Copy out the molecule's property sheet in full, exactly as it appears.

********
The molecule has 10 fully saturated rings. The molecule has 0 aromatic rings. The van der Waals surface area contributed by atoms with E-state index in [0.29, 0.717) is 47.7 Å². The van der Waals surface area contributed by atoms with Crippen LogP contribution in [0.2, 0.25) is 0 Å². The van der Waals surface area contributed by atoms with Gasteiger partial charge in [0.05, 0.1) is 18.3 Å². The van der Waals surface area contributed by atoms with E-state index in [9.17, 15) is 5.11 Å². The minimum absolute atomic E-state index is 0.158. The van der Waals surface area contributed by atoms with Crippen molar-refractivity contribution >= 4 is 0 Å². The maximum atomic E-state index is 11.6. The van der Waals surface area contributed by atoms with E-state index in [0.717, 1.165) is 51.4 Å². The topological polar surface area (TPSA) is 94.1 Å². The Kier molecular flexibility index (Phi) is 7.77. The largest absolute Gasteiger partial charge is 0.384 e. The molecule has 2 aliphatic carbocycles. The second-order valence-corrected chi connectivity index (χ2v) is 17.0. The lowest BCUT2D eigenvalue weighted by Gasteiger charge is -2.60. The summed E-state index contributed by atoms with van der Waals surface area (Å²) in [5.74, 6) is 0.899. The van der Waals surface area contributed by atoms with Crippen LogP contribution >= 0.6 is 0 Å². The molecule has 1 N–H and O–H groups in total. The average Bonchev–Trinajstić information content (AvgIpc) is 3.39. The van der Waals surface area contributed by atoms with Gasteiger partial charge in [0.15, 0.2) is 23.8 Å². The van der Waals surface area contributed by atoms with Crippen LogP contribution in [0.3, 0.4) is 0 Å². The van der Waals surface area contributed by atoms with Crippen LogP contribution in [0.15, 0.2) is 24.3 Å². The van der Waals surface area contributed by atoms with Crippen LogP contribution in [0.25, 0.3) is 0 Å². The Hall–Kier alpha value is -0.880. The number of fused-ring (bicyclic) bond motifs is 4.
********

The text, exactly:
The molecule has 10 fully saturated rings. The molecule has 0 aromatic rings. The van der Waals surface area contributed by atoms with E-state index in [0.29, 0.717) is 47.7 Å². The van der Waals surface area contributed by atoms with Crippen LogP contribution in [0.2, 0.25) is 0 Å². The van der Waals surface area contributed by atoms with Gasteiger partial charge in [0.05, 0.1) is 18.3 Å². The van der Waals surface area contributed by atoms with E-state index in [9.17, 15) is 5.11 Å². The minimum absolute atomic E-state index is 0.158. The van der Waals surface area contributed by atoms with Crippen molar-refractivity contribution >= 4 is 0 Å². The maximum atomic E-state index is 11.6. The van der Waals surface area contributed by atoms with E-state index in [0.717, 1.165) is 51.4 Å². The topological polar surface area (TPSA) is 94.1 Å². The Kier molecular flexibility index (Phi) is 7.77. The largest absolute Gasteiger partial charge is 0.384 e. The molecule has 2 aliphatic carbocycles. The second-order valence-corrected chi connectivity index (χ2v) is 17.0. The lowest BCUT2D eigenvalue weighted by Gasteiger charge is -2.60. The summed E-state index contributed by atoms with van der Waals surface area (Å²) in [5.74, 6) is 0.899. The van der Waals surface area contributed by atoms with Crippen LogP contribution >= 0.6 is 0 Å². The molecule has 1 N–H and O–H groups in total. The average Bonchev–Trinajstić information content (AvgIpc) is 3.39. The van der Waals surface area contributed by atoms with Gasteiger partial charge in [0.15, 0.2) is 23.8 Å². The van der Waals surface area contributed by atoms with Crippen LogP contribution in [0.3, 0.4) is 0 Å². The van der Waals surface area contributed by atoms with Crippen LogP contribution in [0.15, 0.2) is 24.3 Å². The van der Waals surface area contributed by atoms with Crippen LogP contribution in [0.25, 0.3) is 0 Å². The Hall–Kier alpha value is -0.880. The number of fused-ring (bicyclic) bond motifs is 4.